Margulies unwraps the comedy and the drama gradually with key details that allude to the swirling undercurrents in these individuals that move beyond sibling rivalry to deep wounds. Molly, David and Jeremy as a family are a brick structure, solid and sturdy to withstand hurricanes. But we discover, the bricks are painted cardboard; the house is built for show and is rotting within. Neither Molly nor David are honest or forthright about their own personal issues; they withhold their true nature from Jeremy and each other. They are living a sham existence gilded over by superficial, meretricious accoutrements and values that do not feed their souls nor sustain their relationships with each other. Jeremy ends up being the casualty of this existence that never really was. The only individual who is real to him, his Uncle Billy, remains the most down-to-earth individual who has confronted his own demons and is in effect coming to grips with his self-destructive past in full view of Jeremy. This is real and and heartfelt, especially when Billy nurtures Jeremy and encourages him to remember that he is “a good kid.”
Billy’s presence serves as a catalyst; he is a provocateur who blows up the family pretense with a few, choice, truthful revelations. These revelations force the issue and expose the core of David’s and Molly’s lies and their living a life of quiet desperation with each other, a fact which Molly refuses to see. Billy’s authenticity and his acknowledgment that he is impaired, flawed, a “mess” is disarming and we find him to be likable. However, this is a two-edged sword because being charming also makes him cunning and manipulative as an operator without filters. When David initially tells him that he can’t stay because he and Molly are going through a “rough patch,” Billy relates this to Molly and Molly confronts David who assures her they are “fine.” But Billy’s keen observation of his brother at the outset of the play gleans the truth and his authenticity draws out the truth from others.
Threading undercurrents weave throughout, expertly wrought by Margulies so that by the end the raw nature of the characters crystallizes before us. Indeed, the title we assumed defined Billy. But it relates to Molly and David, who also have been “long lost.” The only authentic individual who has found the core of his own frail and weak being is Billy. And he is not ashamed to admit it. Ironically, Molly and David are just beginning their journeys of dealing with who and what they are and what they have pretended to be in a marriage that has been lifeless for a “long” time.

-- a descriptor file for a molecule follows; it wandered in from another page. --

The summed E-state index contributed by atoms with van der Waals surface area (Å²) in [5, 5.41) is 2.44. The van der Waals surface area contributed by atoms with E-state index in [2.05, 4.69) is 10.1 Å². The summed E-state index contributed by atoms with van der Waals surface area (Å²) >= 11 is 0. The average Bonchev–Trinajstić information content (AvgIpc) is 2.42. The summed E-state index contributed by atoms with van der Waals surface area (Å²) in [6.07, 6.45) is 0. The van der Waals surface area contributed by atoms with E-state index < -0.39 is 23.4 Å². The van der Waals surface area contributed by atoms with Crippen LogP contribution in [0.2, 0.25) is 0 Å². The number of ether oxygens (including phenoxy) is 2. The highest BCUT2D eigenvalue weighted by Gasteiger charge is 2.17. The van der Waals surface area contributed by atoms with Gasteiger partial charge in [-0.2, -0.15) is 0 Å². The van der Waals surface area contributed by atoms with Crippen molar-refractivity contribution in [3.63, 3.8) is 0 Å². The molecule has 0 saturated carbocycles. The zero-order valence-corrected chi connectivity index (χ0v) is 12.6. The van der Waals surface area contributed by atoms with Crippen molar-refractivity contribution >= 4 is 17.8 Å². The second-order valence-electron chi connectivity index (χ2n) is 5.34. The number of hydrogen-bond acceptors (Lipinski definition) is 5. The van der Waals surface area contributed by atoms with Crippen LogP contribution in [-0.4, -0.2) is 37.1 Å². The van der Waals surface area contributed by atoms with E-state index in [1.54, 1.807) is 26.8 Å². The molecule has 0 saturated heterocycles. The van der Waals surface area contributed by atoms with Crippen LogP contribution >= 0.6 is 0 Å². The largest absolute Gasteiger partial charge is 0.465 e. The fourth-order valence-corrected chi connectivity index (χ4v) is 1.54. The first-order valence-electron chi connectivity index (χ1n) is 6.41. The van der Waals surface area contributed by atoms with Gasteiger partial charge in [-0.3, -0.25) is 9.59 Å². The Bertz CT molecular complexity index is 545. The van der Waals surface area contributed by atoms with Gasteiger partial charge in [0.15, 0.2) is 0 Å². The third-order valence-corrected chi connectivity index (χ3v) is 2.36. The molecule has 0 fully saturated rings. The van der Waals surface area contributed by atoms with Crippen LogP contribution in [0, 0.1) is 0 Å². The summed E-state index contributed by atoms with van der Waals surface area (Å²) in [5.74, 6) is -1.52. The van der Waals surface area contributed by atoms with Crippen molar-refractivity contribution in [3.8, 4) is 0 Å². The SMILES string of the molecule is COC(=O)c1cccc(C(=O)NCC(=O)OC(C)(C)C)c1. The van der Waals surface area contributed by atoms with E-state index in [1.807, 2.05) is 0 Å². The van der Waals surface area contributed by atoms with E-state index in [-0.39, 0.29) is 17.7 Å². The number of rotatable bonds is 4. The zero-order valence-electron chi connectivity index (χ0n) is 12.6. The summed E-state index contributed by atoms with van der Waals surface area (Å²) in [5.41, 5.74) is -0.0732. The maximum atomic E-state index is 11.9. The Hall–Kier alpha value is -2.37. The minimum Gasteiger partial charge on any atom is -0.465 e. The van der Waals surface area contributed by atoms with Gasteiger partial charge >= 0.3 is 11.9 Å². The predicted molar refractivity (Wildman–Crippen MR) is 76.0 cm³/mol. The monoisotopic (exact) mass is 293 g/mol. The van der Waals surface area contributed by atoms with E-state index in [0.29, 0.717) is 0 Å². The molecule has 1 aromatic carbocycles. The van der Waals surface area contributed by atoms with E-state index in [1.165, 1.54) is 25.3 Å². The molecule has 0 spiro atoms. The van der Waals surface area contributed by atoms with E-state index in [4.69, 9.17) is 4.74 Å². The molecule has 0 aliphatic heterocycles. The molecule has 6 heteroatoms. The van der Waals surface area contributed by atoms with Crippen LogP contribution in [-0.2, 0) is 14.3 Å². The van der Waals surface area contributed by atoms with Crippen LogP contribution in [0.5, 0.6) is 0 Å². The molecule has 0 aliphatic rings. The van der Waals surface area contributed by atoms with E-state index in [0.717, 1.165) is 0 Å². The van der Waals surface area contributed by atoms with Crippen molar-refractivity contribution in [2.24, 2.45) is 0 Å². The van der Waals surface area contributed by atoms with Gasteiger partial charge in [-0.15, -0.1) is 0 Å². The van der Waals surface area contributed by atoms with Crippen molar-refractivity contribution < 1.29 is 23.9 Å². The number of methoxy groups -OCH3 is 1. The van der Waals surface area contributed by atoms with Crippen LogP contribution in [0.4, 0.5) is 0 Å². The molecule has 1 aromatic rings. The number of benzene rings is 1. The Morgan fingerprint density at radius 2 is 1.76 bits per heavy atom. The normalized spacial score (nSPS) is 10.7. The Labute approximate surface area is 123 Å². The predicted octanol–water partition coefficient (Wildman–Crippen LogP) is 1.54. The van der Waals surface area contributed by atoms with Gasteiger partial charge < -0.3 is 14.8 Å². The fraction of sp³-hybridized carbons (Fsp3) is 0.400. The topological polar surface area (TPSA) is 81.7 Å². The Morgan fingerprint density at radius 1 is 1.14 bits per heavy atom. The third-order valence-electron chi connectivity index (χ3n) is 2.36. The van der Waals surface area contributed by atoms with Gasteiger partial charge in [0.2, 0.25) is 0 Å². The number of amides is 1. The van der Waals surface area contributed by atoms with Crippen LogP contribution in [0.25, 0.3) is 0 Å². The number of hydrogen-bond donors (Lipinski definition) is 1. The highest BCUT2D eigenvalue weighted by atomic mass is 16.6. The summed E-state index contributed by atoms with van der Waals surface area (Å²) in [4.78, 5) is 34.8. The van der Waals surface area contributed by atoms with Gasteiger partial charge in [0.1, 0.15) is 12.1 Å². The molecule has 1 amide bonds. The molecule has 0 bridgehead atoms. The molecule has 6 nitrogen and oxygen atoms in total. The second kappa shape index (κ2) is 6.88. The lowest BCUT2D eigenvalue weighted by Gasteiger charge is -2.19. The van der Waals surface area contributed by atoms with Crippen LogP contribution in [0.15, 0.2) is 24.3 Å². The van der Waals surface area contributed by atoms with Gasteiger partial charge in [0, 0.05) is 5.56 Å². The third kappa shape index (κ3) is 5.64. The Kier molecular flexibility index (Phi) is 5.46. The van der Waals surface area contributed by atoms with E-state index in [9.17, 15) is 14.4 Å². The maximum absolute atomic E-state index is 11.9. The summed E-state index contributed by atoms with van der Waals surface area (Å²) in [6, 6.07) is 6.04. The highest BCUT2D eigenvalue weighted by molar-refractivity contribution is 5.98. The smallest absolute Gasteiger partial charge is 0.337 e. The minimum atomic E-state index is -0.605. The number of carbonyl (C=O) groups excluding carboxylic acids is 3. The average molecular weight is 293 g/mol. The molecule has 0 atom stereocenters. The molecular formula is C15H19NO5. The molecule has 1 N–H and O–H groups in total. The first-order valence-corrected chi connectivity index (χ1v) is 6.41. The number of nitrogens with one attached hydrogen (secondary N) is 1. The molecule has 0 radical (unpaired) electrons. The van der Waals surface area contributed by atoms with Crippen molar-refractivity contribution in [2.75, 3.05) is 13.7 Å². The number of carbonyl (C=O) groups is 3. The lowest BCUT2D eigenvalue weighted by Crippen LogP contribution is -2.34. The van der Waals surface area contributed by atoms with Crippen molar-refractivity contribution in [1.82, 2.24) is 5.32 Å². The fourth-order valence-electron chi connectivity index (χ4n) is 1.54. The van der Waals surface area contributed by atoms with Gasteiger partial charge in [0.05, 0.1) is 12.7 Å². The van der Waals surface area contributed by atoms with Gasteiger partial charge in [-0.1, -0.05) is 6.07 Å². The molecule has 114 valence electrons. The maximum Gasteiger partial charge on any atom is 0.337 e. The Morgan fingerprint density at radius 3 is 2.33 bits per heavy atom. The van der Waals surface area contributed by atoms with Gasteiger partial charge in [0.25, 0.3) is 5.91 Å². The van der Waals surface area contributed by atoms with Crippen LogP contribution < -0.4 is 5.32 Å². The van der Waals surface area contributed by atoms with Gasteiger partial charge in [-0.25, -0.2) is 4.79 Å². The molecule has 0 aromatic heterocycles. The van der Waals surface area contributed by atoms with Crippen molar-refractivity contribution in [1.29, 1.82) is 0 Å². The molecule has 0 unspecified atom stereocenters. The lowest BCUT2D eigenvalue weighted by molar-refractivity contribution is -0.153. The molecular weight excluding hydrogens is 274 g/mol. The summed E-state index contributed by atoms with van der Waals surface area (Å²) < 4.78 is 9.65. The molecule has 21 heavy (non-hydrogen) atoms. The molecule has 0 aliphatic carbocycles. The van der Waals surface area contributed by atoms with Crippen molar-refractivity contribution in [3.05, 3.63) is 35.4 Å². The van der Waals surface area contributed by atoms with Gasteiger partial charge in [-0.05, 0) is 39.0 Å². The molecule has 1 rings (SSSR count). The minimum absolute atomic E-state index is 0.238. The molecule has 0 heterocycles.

Margulies brings the characters into a few revelatory highpoints. The most significant one occurs between Billy and David. We learn of the sibling rivalry, the abuse, the parental neglect and the recriminations each brother feels. The scene is a powerful one and AuCoin and Tergesen bring to bear their extensive talents to draw us into a dynamic that many will empathize with. The tragedy is that as in many families, forgiveness is not an option. There is too much anger, fear, ego, and extreme hurt. There are not enough centuries to work through all of it, not that David would want to.
That Billy is dying is an answer for Billy, a strange redemption in which all of his life comes back on itself. By the conclusion he is fatalistic and grateful, even able to joke a bit about who he is and what he has done. However, David doesn’t have the same good fortune. He will have to deal with himself and his own inner resentments, pride, frailties and sadnesses especially after Billy is gone. Whether he has the strength or courage to do so, as Billy seems to have been able to do, remains to be seen. Perhaps it is easier after all to be a mess and to rather make a mess of one’s life and recognize it. That is a life lived with few expectations. On the other hand, David and Molly have so many ambitions and expectations, to not measure up to any of them is an agonizing and soul hardening devastation.
Margulies ends on an uncertain note, but brings a partial resolution during Jeremy’s visit with his uncle before he goes away to school. During their conversation, we see the impact of Billy’s visit on the family which externally appears to be disastrous, but in terms of clearing the air of lies and duplicity, in effect, was a blessing. However, Margulies expert characterization reveals that most probably David or Molly would not attest that Billy’s visit yielded a positive outcome. As often happens, he will be blamed for causing difficulty when, in effect, they should look to themselves to rectify their own inner mess.
Long Lost works on many levels. The actors’ spot-on portrayals reveal these poignant, flawed individuals whose lives are scattershot regardless of how “perfect” they may appear socially and economically. Parisse and AuCoin adroitly strip the gradual layers revealing that false perfection cannot sustain or nurture their characters’ relationship with each other. Tergesen uses the truthful comments to deliver Billy’s honesty bullet-like; his is the most empathetic character and the most chilling. The underpinnings are thrillingly made manifest through the excellently paced, shepherded production with Sullivan’s thoughtful, specific direction.
Kudos to John Lee Beatty for his gorgeous and appropriate revolving set design. Toni-Leslie James’ costumes are equal to the social/economic classes they embody. Kenneth Posner’s lighting design and Daniel Kluger’s original music and sound design round out the production with equal fervor.
Long Lost presented by Manhattan Theatre Club New York City Center Stage I runs with no intermission at New York City Center (131 W 55th St. between 6th and 7th) until 30th June. For tickets and times CLICK HERE.
Posted on June 9, 2019, in NYC Theater Reviews, Off Broadway and tagged Alex Wolff, Annie Parisee, Daniel Sullivan, Donald Margulies, Kelly aucoin, Lee Tergesen, Long Lost, Manhattan Theatre Club, New York City Center Stage 1. Bookmark the permalink. Leave a comment.